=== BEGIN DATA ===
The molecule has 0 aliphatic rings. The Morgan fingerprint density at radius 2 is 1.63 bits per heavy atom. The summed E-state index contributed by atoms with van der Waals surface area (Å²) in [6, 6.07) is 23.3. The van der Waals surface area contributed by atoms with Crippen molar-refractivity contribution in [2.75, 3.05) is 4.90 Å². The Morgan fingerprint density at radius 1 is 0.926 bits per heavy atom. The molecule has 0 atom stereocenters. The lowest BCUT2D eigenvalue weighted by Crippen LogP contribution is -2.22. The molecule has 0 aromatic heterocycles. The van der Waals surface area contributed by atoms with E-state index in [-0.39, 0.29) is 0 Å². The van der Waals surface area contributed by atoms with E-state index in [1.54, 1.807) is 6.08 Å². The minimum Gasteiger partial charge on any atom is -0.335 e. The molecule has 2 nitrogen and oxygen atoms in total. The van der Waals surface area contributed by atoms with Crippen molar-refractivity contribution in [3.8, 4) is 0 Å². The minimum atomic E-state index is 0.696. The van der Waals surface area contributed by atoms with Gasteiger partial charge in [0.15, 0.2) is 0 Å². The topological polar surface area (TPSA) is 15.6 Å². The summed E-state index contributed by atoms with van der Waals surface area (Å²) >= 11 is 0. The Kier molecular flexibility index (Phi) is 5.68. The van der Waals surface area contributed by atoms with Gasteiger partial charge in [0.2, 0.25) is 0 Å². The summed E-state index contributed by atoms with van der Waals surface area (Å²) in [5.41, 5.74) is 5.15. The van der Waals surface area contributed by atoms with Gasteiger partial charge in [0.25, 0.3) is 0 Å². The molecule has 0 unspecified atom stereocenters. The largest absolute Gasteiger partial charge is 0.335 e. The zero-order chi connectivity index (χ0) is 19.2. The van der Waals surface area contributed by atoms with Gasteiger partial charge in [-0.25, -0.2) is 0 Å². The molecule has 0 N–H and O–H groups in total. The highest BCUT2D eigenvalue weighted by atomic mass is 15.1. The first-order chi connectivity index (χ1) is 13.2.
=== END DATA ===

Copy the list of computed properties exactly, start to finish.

The molecule has 0 aliphatic rings. The Morgan fingerprint density at radius 2 is 1.63 bits per heavy atom. The summed E-state index contributed by atoms with van der Waals surface area (Å²) in [6, 6.07) is 23.3. The van der Waals surface area contributed by atoms with Crippen molar-refractivity contribution in [2.75, 3.05) is 4.90 Å². The Morgan fingerprint density at radius 1 is 0.926 bits per heavy atom. The molecule has 0 atom stereocenters. The lowest BCUT2D eigenvalue weighted by Crippen LogP contribution is -2.22. The molecule has 0 aromatic heterocycles. The van der Waals surface area contributed by atoms with E-state index in [-0.39, 0.29) is 0 Å². The van der Waals surface area contributed by atoms with E-state index in [1.54, 1.807) is 6.08 Å². The minimum Gasteiger partial charge on any atom is -0.335 e. The molecule has 2 nitrogen and oxygen atoms in total. The van der Waals surface area contributed by atoms with Crippen molar-refractivity contribution in [3.8, 4) is 0 Å². The minimum atomic E-state index is 0.696. The van der Waals surface area contributed by atoms with Gasteiger partial charge in [0.15, 0.2) is 0 Å². The topological polar surface area (TPSA) is 15.6 Å². The summed E-state index contributed by atoms with van der Waals surface area (Å²) >= 11 is 0. The Kier molecular flexibility index (Phi) is 5.68. The van der Waals surface area contributed by atoms with Gasteiger partial charge in [0.2, 0.25) is 0 Å². The summed E-state index contributed by atoms with van der Waals surface area (Å²) in [5.41, 5.74) is 5.15. The van der Waals surface area contributed by atoms with Gasteiger partial charge in [0.25, 0.3) is 0 Å². The molecule has 0 unspecified atom stereocenters. The largest absolute Gasteiger partial charge is 0.335 e. The zero-order chi connectivity index (χ0) is 19.2. The van der Waals surface area contributed by atoms with Gasteiger partial charge in [-0.25, -0.2) is 0 Å². The molecule has 0 N–H and O–H groups in total. The highest BCUT2D eigenvalue weighted by atomic mass is 15.1. The first-order chi connectivity index (χ1) is 13.2.